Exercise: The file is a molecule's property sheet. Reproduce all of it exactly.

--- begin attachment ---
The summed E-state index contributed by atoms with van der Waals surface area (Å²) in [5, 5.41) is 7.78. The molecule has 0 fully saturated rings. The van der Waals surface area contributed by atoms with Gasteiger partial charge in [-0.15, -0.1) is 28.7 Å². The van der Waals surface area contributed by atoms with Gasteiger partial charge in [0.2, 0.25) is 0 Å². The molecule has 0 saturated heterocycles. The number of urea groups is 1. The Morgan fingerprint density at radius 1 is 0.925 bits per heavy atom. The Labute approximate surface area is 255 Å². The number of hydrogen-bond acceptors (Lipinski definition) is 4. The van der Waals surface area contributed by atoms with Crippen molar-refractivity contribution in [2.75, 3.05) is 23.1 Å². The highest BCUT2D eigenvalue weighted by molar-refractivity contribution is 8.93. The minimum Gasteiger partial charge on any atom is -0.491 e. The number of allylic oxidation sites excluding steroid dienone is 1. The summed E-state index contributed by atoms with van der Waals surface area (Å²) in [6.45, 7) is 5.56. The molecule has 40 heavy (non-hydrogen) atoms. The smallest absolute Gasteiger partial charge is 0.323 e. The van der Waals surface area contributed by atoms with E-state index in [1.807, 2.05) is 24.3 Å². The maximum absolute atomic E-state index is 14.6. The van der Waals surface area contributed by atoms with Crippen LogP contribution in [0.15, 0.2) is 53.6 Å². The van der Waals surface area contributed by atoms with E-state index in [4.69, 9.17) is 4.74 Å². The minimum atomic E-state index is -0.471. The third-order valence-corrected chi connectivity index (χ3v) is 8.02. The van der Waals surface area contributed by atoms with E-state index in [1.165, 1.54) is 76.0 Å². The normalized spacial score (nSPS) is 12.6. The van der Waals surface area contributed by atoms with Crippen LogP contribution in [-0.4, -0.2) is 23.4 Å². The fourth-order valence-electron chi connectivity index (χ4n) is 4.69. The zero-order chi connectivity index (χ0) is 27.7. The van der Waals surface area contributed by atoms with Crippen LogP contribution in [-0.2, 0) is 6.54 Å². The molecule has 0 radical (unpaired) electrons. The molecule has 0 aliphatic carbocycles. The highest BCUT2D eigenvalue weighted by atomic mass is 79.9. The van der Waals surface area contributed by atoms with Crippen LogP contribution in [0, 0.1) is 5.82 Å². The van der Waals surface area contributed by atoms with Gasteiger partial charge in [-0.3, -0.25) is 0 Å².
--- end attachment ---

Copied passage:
The summed E-state index contributed by atoms with van der Waals surface area (Å²) in [5, 5.41) is 7.78. The molecule has 0 fully saturated rings. The van der Waals surface area contributed by atoms with Gasteiger partial charge in [-0.15, -0.1) is 28.7 Å². The van der Waals surface area contributed by atoms with Gasteiger partial charge in [0.2, 0.25) is 0 Å². The molecule has 0 saturated heterocycles. The number of urea groups is 1. The Morgan fingerprint density at radius 1 is 0.925 bits per heavy atom. The Labute approximate surface area is 255 Å². The number of hydrogen-bond acceptors (Lipinski definition) is 4. The van der Waals surface area contributed by atoms with Crippen molar-refractivity contribution in [2.75, 3.05) is 23.1 Å². The highest BCUT2D eigenvalue weighted by molar-refractivity contribution is 8.93. The minimum Gasteiger partial charge on any atom is -0.491 e. The number of allylic oxidation sites excluding steroid dienone is 1. The summed E-state index contributed by atoms with van der Waals surface area (Å²) in [6.45, 7) is 5.56. The molecule has 40 heavy (non-hydrogen) atoms. The smallest absolute Gasteiger partial charge is 0.323 e. The van der Waals surface area contributed by atoms with E-state index in [1.807, 2.05) is 24.3 Å². The maximum absolute atomic E-state index is 14.6. The van der Waals surface area contributed by atoms with Crippen LogP contribution in [0.15, 0.2) is 53.6 Å². The van der Waals surface area contributed by atoms with E-state index in [4.69, 9.17) is 4.74 Å². The minimum atomic E-state index is -0.471. The third-order valence-corrected chi connectivity index (χ3v) is 8.02. The van der Waals surface area contributed by atoms with E-state index in [1.165, 1.54) is 76.0 Å². The normalized spacial score (nSPS) is 12.6. The van der Waals surface area contributed by atoms with Crippen LogP contribution in [-0.4, -0.2) is 23.4 Å². The fourth-order valence-electron chi connectivity index (χ4n) is 4.69. The zero-order chi connectivity index (χ0) is 27.7. The van der Waals surface area contributed by atoms with Crippen LogP contribution in [-0.2, 0) is 6.54 Å². The molecule has 0 radical (unpaired) electrons. The molecule has 0 aliphatic carbocycles. The highest BCUT2D eigenvalue weighted by atomic mass is 79.9. The van der Waals surface area contributed by atoms with Crippen LogP contribution in [0, 0.1) is 5.82 Å². The van der Waals surface area contributed by atoms with Gasteiger partial charge in [-0.3, -0.25) is 0 Å².